“If the banks had done a due diligence, the 1st defendant (Maina) would not have used those accounts he opened as a conduit pipe,” he said. 

More fraudsters deserve same treatment – Pensioners

Reacting to Maina’s conviction yesterday in a telephone interview with one of our correspondents, the Nigeria Union of Pensioners (NUP) described the conviction as a “welcome development”. 

The senior citizens, who spoke through the Head of Information Unit of the union, Bunmi Ogunkolade, appealed to judges handling various corruption cases especially the ones related to pension, to hasten judgement delivery, saying the same treatment meted out on Maina would serve as a deterrent.

Ogunkolade said, “The law should take its course. NUP has no reservation about it or whatever that to say any criminal involved in pension fraud by stealing people’s life, should have a taste of law.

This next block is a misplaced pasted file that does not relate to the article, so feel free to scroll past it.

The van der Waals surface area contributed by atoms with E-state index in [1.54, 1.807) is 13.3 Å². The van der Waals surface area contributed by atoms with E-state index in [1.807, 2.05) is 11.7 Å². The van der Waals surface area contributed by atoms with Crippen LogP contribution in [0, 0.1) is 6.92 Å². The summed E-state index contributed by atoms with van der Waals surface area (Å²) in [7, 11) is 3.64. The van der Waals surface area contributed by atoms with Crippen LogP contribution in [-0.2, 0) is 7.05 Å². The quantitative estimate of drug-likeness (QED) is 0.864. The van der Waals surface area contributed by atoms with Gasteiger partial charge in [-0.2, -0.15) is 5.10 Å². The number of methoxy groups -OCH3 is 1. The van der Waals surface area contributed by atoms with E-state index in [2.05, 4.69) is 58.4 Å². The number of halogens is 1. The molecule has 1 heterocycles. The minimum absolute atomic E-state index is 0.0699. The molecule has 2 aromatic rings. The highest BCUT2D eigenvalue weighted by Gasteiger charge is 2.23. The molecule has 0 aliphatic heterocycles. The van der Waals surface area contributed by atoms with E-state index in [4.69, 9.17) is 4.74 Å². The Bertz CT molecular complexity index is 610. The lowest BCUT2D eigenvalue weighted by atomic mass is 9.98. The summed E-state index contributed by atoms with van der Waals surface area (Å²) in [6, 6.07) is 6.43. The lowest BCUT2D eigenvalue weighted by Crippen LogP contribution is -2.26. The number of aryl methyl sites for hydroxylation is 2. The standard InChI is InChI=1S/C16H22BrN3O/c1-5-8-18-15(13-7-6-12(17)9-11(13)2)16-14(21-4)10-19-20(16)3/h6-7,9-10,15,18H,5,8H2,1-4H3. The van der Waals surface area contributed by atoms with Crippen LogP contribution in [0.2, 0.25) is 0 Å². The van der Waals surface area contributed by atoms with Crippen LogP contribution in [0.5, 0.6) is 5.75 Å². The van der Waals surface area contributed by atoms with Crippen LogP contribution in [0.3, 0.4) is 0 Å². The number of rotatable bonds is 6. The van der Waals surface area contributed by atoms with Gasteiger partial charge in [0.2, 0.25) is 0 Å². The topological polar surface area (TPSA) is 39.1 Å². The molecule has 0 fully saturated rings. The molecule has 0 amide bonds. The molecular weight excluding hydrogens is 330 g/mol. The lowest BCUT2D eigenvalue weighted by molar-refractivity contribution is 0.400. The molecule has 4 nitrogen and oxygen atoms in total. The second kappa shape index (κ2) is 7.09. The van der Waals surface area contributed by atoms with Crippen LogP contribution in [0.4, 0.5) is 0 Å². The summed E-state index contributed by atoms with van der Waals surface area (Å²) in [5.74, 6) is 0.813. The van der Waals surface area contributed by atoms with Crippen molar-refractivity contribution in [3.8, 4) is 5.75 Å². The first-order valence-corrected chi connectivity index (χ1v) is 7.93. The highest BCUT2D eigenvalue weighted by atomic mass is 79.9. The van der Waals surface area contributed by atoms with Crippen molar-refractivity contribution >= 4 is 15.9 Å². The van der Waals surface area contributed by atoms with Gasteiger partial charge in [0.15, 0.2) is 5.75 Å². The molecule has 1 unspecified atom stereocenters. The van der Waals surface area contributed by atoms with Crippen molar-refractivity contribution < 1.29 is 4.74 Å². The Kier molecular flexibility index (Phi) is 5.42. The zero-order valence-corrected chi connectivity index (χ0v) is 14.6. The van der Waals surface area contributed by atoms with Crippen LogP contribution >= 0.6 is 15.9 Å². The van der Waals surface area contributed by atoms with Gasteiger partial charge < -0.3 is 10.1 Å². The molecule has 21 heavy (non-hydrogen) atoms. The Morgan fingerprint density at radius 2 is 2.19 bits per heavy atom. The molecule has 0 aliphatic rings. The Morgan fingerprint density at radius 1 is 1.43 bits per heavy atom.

“However, we expected the judgment, the will of justice to move a bit faster. When someone steals money in Ghana, Korea, South Africa or Brazil, three months, six months and judgment is delivered. But in Nigeria, after 10 years, we are still on it. People might have even forgotten.

“That is the only thing the government can please do for us so that in our lifetime, pensioners could see the punishment meted out on the people that stole their sweat that made life difficult for them, not when you now allow the will of justice to go for 10 to 15 years.” 

“So, it is a welcome development, and it will serve as a deterrent for others. Justice should take its course.”